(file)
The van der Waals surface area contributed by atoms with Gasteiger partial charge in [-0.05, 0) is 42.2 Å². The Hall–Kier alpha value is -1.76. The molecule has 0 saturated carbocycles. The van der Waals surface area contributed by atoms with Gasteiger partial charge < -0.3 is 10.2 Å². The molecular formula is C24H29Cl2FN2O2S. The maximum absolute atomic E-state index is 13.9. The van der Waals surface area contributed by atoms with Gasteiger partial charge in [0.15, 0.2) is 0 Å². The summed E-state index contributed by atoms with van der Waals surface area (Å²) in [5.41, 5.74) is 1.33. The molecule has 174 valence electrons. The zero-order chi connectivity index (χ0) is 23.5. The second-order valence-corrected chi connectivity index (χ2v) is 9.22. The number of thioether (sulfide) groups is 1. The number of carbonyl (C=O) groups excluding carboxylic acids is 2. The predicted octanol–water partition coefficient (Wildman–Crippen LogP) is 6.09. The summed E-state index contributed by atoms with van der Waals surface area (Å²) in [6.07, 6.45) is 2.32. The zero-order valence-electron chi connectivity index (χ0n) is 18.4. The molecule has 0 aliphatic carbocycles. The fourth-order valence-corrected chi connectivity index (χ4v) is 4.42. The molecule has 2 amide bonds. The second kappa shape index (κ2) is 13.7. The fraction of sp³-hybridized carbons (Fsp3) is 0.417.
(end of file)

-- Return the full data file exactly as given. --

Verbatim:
The van der Waals surface area contributed by atoms with Gasteiger partial charge in [-0.05, 0) is 42.2 Å². The Hall–Kier alpha value is -1.76. The molecule has 0 saturated carbocycles. The van der Waals surface area contributed by atoms with Gasteiger partial charge < -0.3 is 10.2 Å². The molecular formula is C24H29Cl2FN2O2S. The maximum absolute atomic E-state index is 13.9. The van der Waals surface area contributed by atoms with Gasteiger partial charge in [0.15, 0.2) is 0 Å². The summed E-state index contributed by atoms with van der Waals surface area (Å²) in [5.41, 5.74) is 1.33. The molecule has 174 valence electrons. The zero-order chi connectivity index (χ0) is 23.5. The second-order valence-corrected chi connectivity index (χ2v) is 9.22. The number of thioether (sulfide) groups is 1. The number of carbonyl (C=O) groups excluding carboxylic acids is 2. The predicted octanol–water partition coefficient (Wildman–Crippen LogP) is 6.09. The summed E-state index contributed by atoms with van der Waals surface area (Å²) in [6.07, 6.45) is 2.32. The zero-order valence-electron chi connectivity index (χ0n) is 18.4. The molecule has 0 aliphatic carbocycles. The fourth-order valence-corrected chi connectivity index (χ4v) is 4.42. The molecule has 2 amide bonds. The second kappa shape index (κ2) is 13.7. The fraction of sp³-hybridized carbons (Fsp3) is 0.417.